Commedia dell'Arte Criticism: Influence In Europe - Essay

Kathleen Marguerite Lea (essay date 1934)

(Literary Criticism (1400-1800))

SOURCE: Lea, Kathleen Marguerite. “The Commedia dell'Arte and the English Stage.” In Italian Popular Comedy: A Study in the Commedia dell'Arte, 1560-1620, 2 vols., pp. 411-30. Oxford: Clarendon Press, 1934.

[In the following excerpt, Lea examines English plays that appear to have been directly influenced by the commedia dell'arte and not merely by broader trends in Italian comedy.]

It is hardly to be expected that we should find the precise original of any English play among the miscellanies of the Commedia dell'arte. Putting aside the probabilities that scenari have been lost, and that many Italian plays never attained the permanence of a written record, it...

(The entire section is 7849 words.)

Virginia P. Scott (essay date 1977)

(Literary Criticism (1400-1800))

SOURCE: Scott, Virginia P. “The Jeu and the Rôle: Analysis of the Appeals of the Italian Comedy in France in the Time of Arlequin-Dominique.” In Western Popular Theatre, edited by David Mayer and Kenneth Richards, pp. 1-27. London: Methuen, 1977.

[In the following essay, Scott discusses the development of the commedia dell'arte in France, particularly in the late seventeenth century.]

Popular entertainments are generally so classified because of their appeal and availability to a large audience drawn from all classes and conditions of society. However, the assertion that the Italian Comedy in Paris in the last half of the seventeenth century...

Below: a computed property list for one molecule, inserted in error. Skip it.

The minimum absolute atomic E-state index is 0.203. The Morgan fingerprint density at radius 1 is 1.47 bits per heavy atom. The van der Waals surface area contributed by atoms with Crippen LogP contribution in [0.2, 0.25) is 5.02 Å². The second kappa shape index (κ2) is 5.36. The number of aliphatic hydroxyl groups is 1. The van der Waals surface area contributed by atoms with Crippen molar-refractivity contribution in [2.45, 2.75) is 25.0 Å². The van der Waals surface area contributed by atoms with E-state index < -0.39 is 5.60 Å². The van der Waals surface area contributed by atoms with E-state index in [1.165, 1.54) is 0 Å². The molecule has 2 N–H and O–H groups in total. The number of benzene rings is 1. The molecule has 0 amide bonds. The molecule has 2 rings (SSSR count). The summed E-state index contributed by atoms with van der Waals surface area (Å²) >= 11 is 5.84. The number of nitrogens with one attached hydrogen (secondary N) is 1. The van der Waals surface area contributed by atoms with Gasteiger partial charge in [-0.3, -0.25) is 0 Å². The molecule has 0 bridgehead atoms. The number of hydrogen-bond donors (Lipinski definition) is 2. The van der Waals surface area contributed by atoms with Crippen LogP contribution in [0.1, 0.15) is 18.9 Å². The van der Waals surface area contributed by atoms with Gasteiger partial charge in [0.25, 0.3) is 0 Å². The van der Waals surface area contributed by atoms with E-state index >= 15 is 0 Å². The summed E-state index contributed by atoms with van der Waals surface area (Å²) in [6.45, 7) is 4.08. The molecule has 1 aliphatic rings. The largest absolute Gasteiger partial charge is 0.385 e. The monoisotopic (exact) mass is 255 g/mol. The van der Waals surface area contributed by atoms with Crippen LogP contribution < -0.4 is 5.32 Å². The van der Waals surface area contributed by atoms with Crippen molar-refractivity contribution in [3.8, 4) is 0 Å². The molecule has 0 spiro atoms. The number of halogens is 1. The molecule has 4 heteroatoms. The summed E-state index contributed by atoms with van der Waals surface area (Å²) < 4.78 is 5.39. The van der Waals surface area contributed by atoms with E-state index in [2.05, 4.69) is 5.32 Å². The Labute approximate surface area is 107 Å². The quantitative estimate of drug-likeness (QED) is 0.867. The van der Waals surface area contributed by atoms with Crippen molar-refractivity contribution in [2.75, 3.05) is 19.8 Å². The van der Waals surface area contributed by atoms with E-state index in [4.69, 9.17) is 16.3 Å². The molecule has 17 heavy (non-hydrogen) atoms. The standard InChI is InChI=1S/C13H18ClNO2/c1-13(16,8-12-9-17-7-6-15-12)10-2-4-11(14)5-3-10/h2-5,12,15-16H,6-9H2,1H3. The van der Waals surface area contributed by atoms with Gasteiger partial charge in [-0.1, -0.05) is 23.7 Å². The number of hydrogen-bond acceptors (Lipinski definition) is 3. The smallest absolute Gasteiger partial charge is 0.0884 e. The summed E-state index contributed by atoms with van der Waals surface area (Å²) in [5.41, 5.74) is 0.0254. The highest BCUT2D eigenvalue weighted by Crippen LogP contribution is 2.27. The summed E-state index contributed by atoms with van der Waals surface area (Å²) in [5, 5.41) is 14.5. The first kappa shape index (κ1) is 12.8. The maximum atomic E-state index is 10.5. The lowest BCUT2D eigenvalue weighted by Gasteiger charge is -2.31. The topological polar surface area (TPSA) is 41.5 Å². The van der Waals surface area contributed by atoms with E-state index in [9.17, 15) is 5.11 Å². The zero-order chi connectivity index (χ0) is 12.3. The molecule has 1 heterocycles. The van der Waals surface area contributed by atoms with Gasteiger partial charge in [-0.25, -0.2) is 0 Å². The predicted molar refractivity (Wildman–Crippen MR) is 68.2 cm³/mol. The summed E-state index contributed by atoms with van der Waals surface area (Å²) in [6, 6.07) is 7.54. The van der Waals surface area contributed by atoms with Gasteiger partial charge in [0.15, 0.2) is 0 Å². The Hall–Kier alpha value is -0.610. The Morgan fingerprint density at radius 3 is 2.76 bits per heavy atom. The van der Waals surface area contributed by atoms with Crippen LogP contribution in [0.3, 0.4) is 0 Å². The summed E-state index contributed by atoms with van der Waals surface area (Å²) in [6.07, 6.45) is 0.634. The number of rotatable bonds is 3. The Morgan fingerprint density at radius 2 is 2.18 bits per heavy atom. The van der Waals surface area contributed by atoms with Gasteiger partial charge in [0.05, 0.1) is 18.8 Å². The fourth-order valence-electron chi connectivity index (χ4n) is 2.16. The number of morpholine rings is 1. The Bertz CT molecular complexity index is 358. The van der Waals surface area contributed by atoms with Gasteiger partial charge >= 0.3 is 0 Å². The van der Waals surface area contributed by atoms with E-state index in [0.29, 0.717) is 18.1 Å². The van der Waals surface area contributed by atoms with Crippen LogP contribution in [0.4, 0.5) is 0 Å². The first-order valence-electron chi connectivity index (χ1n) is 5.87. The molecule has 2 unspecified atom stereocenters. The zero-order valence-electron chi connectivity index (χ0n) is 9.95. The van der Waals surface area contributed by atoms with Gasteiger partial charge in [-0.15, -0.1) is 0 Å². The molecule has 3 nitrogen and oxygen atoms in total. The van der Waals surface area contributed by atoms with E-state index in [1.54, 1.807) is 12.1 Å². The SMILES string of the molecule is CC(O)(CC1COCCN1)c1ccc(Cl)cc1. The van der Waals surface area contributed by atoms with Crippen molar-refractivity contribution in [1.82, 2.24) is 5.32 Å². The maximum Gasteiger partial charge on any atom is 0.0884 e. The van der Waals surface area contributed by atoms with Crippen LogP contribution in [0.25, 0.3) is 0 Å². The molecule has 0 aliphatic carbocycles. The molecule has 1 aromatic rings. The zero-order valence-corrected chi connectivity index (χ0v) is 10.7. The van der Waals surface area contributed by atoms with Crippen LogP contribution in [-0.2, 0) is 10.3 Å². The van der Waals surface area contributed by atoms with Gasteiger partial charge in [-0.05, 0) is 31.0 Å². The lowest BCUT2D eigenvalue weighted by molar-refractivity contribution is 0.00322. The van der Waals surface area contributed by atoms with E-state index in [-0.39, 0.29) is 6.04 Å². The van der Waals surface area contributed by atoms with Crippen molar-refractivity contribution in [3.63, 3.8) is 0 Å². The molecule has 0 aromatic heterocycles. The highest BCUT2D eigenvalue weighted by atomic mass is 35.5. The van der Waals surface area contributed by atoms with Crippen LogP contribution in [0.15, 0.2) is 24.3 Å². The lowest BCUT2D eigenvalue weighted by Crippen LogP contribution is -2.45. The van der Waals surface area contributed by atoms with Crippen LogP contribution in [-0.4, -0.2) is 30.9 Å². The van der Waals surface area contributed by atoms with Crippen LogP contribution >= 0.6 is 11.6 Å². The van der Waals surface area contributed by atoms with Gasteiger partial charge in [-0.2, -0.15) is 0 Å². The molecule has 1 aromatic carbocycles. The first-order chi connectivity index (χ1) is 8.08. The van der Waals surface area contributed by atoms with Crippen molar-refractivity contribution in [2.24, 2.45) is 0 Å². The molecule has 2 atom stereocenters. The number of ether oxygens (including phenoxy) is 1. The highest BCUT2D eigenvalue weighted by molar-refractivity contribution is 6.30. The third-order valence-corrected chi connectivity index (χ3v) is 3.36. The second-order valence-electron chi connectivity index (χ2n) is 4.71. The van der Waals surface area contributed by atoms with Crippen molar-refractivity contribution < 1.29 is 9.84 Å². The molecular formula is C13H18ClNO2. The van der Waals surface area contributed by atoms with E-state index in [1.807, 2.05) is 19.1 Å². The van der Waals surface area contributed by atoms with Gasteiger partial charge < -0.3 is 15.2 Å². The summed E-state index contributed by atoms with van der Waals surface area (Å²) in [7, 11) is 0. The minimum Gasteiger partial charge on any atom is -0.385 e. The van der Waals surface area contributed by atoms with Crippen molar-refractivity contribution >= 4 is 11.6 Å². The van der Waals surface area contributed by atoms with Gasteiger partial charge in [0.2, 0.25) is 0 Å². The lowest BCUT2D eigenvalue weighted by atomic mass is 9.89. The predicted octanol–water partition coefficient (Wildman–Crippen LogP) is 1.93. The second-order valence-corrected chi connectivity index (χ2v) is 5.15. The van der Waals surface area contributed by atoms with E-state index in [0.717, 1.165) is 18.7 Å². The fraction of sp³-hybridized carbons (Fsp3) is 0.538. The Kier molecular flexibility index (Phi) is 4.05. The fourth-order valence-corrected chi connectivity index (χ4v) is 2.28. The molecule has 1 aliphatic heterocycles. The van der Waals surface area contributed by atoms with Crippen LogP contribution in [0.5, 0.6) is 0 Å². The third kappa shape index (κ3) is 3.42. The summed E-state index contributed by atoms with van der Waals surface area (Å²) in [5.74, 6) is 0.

(The entire section is 10749 words.)

John Trethewey (essay date 1993)

(Literary Criticism (1400-1800))

SOURCE: Trethewey, John. “Stage and Audience in the commedia dell'arte and in Molière's Early Plays.” In Studies in Commedia dell'Arte, edited by David J. George and Christopher J. Gossip, pp. 69-90. Cardiff: University of Wales Press, 1993.

[In the following essay, Trethewey examines the influence of the commedia dell'arte on Molière's comedies.]

The nine early Molière plays I want to discuss here are very varied, comprising the two prose scenarios, La Jalousie du Barbouillé and Le Médecin volant, which are the only remaining complete canevas (out of thirteen for which we have names) associated with Molière and his troupe,...

(The entire section is 9323 words.)

Derek F. Connon (essay date 1993)

(Literary Criticism (1400-1800))

SOURCE: Connon, Derek F. “The Servant as Master: Disguise, Role-Reversal, and Social Comment in Three Plays of Marivaux.” In Studies in Commedia dell'Arte, edited by David J. George and Christopher J. Gossip, pp. 121-37. Cardiff: University of Wales Press, 1993.

[In the following essay, Connon contends that Marivaux adapted the commedia dell'arte's use of disguise as a device for social comment in his plays.]

As is pointed out by Norbert Jonard in his study of the commedia dell'arte, disguise is one of the principal devices employed in the scenarios of the form.1 Mel Gordon, in his study of lazzi, draws attention to a more specific...

(The entire section is 7515 words.)

Michael Anderson (essay date 1995)

(Literary Criticism (1400-1800))

SOURCE: Anderson, Michael. “The Law of Writ and the Liberty.” Theatre Research International 20, no. 3 (1995): 189-99.

[In the following essay, Anderson compares the practices of English and Italian actors to suggest that the similarities are more significant than the differences, arguing that the Italian actors of the sixteenth and seventeenth centuries used more structure and predetermined scenarios than has generally been believed.]

Our players are not as the players beyond the sea, a sort of squirting baudie Comedians, that have Whores and common Curtizans to playe womens partes, and forbeare no immodest speech, or unchast action that may...

(The entire section is 7758 words.)